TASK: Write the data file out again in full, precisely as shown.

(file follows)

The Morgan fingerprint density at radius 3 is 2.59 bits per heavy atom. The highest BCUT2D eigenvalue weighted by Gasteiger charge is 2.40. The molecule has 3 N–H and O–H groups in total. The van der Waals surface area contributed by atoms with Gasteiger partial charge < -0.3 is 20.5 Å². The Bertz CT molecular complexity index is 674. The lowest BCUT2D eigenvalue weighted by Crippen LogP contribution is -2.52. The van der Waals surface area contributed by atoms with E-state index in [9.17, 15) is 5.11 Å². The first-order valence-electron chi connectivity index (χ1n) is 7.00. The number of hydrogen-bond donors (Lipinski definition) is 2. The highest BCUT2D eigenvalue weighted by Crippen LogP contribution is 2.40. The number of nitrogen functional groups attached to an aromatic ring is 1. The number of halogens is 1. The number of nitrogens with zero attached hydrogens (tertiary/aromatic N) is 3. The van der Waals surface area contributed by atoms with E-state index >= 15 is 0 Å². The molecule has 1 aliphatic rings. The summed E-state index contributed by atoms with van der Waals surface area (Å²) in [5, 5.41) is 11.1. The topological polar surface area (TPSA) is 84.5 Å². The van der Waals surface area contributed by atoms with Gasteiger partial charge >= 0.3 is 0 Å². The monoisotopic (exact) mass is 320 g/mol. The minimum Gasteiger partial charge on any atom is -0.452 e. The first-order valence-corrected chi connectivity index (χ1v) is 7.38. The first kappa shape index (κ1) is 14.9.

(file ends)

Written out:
The Morgan fingerprint density at radius 3 is 2.59 bits per heavy atom. The highest BCUT2D eigenvalue weighted by Gasteiger charge is 2.40. The molecule has 3 N–H and O–H groups in total. The van der Waals surface area contributed by atoms with Gasteiger partial charge < -0.3 is 20.5 Å². The Bertz CT molecular complexity index is 674. The lowest BCUT2D eigenvalue weighted by Crippen LogP contribution is -2.52. The van der Waals surface area contributed by atoms with E-state index in [9.17, 15) is 5.11 Å². The first-order valence-electron chi connectivity index (χ1n) is 7.00. The number of hydrogen-bond donors (Lipinski definition) is 2. The highest BCUT2D eigenvalue weighted by Crippen LogP contribution is 2.40. The number of nitrogen functional groups attached to an aromatic ring is 1. The number of halogens is 1. The number of nitrogens with zero attached hydrogens (tertiary/aromatic N) is 3. The van der Waals surface area contributed by atoms with E-state index >= 15 is 0 Å². The molecule has 1 aliphatic rings. The summed E-state index contributed by atoms with van der Waals surface area (Å²) in [5, 5.41) is 11.1. The topological polar surface area (TPSA) is 84.5 Å². The van der Waals surface area contributed by atoms with Gasteiger partial charge >= 0.3 is 0 Å². The monoisotopic (exact) mass is 320 g/mol. The minimum Gasteiger partial charge on any atom is -0.452 e. The first-order valence-corrected chi connectivity index (χ1v) is 7.38. The first kappa shape index (κ1) is 14.9.